Monday, September 28, 2009

Turtle Egg in a Tuna Can

That's what's cooking in the kitchen at Robertsport. The recipe is not endorsed by Robertsport Community Works. Indeed, it was hard enough for Robertsport Community Works to restrain its most famous sponsored surfer from raiding a sea turtle nest during the beach cleanup.

Liberia hosts a majority of the endangered turtle species. Liberians display their hospitality by eating their eggs and carting their bodies around Monrovia in wheelbarrows. I spot sea-turtles in the water from time to time and am always glad that they run away. Others spotted a few near shore whales yesterday morning, which was a surprise to me--especially in such warm water.

This week is an experiment in living full time in Robertsport--it began with a prolonged internet blackout, courtesy of your friendly Israeli cellular network. But, now that their upgrades have gone through, I've got a relatively quick connection from the wooden platform of the executive tent at Nana's lodge, which has a gorgeous view that I'll post later this week.

Saturday, September 12, 2009

Not Traveling

At least, it doesn't feel like traveling to be confined by my own better judgment and the UN's safety recommendations to the hotel in which I have been staying for more than a week. And, frankly, it didn't feel like traveling before that. The restraints of finding a hotel with fast wireless internet, a hotel that you can exit and enter in nice clothing without exposing your property to risk, are homogenizing ones.

Violence continues in central Kampala as a result of . . . wait for it . . . tribal politics and the egotism and self-interest of a few powerful men. The last I heard, the king of the Baganda people, after two days of rioting and shooting that caused as many as ten senseless, bystander fatalities, attempted to calm things by postponing his inflammatory visit and making a sort of "be calm" proclamation. My guess is, this just didn't sound sincere to the followers that his radio stations had already whipped into a fury. Or, violence and the opportunities that it can offer to looters and grudge-holders, is just too hard for some people to resist at the moment--not because Ugandans are less rationale than other people; but because rapid, highly visible economic progress that is concentrated in the hands of people who aren't sharing and may even seem to be members of exclusive groups breeds its own instability and fuels this sort of outburst with the provocation of its daily existence. (Cough! Excuse me.)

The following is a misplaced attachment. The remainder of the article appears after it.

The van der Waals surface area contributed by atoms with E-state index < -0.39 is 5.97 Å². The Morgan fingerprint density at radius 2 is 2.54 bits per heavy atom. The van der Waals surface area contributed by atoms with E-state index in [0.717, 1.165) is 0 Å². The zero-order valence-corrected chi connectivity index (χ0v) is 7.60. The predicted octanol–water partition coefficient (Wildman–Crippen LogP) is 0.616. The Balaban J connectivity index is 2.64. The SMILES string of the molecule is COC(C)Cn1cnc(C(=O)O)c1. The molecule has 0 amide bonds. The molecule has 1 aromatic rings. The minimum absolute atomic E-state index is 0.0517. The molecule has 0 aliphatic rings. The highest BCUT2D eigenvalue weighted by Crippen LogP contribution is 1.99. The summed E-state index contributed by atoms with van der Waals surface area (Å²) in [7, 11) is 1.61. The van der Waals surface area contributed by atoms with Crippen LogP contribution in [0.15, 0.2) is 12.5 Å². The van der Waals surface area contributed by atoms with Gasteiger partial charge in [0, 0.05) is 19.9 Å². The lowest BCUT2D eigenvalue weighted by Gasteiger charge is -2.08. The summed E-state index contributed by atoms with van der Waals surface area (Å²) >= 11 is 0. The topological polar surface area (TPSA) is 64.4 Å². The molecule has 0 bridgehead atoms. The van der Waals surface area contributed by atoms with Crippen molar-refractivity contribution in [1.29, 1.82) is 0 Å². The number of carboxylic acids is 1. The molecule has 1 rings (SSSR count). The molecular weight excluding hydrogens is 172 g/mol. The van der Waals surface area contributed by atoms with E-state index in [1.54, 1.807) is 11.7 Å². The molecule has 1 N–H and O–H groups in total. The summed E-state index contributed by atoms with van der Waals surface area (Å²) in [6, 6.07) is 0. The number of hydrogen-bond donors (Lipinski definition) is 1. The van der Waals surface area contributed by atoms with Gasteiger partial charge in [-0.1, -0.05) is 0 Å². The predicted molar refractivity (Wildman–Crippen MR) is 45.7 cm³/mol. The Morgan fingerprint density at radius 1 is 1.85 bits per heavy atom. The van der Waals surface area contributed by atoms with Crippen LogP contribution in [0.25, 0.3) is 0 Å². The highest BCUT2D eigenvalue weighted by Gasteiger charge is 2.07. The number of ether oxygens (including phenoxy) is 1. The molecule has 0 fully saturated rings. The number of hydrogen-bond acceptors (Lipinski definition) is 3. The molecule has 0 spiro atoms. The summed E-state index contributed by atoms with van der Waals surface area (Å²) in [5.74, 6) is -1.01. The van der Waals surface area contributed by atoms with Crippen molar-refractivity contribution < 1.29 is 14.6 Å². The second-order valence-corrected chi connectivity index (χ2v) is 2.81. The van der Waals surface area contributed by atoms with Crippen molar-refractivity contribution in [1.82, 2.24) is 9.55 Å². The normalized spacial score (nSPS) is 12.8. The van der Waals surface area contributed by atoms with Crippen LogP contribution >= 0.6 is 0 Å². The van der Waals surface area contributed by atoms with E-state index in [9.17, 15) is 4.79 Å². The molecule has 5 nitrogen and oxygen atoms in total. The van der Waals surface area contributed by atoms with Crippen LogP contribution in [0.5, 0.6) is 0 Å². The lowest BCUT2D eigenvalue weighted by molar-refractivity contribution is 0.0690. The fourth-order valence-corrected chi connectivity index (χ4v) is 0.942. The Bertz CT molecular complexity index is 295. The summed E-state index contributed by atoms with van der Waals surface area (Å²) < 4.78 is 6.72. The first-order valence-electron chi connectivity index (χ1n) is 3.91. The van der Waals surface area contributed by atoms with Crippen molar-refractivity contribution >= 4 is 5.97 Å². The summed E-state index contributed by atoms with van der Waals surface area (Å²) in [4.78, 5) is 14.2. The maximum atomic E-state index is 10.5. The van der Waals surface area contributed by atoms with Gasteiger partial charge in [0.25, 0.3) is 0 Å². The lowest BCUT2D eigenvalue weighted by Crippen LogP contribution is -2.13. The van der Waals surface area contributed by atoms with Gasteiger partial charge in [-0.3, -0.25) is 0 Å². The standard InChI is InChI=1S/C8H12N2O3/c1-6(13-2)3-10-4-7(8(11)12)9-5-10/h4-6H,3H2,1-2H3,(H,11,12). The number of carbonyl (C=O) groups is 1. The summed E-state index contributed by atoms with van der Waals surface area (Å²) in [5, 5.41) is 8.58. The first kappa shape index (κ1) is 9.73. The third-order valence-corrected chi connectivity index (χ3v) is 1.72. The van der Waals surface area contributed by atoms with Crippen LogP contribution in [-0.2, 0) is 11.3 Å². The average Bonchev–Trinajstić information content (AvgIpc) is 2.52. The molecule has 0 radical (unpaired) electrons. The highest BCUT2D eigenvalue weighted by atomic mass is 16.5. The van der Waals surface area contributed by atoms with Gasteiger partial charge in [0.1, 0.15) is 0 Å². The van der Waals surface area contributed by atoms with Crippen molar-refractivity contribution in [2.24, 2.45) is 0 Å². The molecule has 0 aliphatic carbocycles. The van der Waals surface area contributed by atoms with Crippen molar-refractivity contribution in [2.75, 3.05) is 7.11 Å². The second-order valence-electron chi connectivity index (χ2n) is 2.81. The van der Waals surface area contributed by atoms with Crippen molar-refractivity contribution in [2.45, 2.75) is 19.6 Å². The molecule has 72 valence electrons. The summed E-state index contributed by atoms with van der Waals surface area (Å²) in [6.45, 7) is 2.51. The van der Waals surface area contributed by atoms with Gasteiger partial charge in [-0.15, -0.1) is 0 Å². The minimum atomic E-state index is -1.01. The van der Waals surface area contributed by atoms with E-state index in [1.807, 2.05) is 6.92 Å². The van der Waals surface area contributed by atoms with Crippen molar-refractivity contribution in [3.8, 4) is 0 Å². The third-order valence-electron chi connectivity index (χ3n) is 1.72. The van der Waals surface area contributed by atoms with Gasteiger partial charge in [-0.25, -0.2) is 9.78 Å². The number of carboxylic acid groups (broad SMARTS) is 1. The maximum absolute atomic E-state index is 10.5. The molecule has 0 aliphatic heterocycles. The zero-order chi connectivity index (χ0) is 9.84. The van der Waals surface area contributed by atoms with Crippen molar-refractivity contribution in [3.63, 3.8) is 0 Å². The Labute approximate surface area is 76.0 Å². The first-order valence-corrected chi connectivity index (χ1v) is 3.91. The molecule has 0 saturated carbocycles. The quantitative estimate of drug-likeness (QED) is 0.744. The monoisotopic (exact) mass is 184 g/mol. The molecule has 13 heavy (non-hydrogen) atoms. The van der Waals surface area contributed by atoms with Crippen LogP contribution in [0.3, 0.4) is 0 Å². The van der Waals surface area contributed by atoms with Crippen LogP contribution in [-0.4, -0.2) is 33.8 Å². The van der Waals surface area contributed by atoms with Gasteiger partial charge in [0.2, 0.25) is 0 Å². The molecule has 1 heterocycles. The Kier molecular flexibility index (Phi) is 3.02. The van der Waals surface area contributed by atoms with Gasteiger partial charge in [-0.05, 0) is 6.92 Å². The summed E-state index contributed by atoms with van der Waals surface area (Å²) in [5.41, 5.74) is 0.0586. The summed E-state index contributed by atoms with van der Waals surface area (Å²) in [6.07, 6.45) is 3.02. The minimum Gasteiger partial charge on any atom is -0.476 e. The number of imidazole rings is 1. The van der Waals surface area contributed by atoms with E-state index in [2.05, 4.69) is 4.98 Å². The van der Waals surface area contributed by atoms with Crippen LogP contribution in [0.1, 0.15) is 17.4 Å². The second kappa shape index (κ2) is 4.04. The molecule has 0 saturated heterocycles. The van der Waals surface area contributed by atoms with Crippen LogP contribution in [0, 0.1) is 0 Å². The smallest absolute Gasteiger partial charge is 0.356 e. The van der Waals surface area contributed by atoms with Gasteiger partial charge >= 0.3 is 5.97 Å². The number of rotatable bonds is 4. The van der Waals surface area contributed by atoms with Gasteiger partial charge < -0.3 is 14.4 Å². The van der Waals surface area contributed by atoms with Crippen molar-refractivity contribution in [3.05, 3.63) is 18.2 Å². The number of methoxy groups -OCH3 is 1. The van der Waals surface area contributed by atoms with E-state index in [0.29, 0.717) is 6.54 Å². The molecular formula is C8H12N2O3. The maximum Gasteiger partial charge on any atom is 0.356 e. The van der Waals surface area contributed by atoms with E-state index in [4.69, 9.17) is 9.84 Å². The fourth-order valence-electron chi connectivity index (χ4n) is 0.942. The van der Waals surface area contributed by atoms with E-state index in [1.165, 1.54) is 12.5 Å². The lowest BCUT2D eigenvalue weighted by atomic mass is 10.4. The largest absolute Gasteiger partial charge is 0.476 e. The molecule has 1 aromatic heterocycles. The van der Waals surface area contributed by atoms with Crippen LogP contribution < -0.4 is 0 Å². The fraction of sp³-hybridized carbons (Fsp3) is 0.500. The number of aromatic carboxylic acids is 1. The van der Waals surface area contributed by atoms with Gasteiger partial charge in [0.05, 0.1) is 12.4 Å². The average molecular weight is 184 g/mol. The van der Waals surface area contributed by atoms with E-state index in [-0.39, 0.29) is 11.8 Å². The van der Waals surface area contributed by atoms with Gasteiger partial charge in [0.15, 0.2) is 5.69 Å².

The worst rumors involve roving groups of Ugandans stopping other Ugandans on the street to ask about their ethnic heritage: Why are you so light skinned? Why are you wearing pants if you are a woman? Nice. Rather than take a bunch of cheap shots at how deeply retarded this is, I suppose, to be even-handed, it must be said that while the king in charge of these exemplars of human behavior is one of the biggest land owners in his country, some of his followers may feel excluded from the alleged nepotism of Musevini, the Ugandan president who comes from a minority ethnic group with a vested interest in undermining the larger kingships.

Both he and Mutebi (the king in question) almost certainly have enough comfort at their disposal to spread the tranquilizing influence of food and employment a little more equitably and farther afield; but, that's true of a lot of people. Hell, it's true of me, which is why I didn't run out of my hotel yesterday and try to smash my way into an electronics store for that new Macintosh computer I've been so craving.

Don't worry. By all accounts this is not a general run-for-cover type scenario, though I'm looking forward to my flight out of here on Monday morning. (Which is sad, because this country is rightly beloved of almost anyone who visits.)

I apologize if any of the information in this post turns out to be less than totally accurate, or if my populist assumptions are in fact out of place. Prove it to me and I'll modify the post.

Wednesday, September 2, 2009


I travel to Nairobi this afternoon, where I will spend a couple of days training schools from the Millennium Villages to join the ongoing Connecting Classrooms program. On Sunday, I'll fly from Nairobi to Kampala and divide a week between similar trainings and consulting on a nationwide (for Uganda) scale-up of Connecting Classrooms.

I'll try to blog while I'm moving around; but it promises to be fairly hectic.

Tuesday, September 1, 2009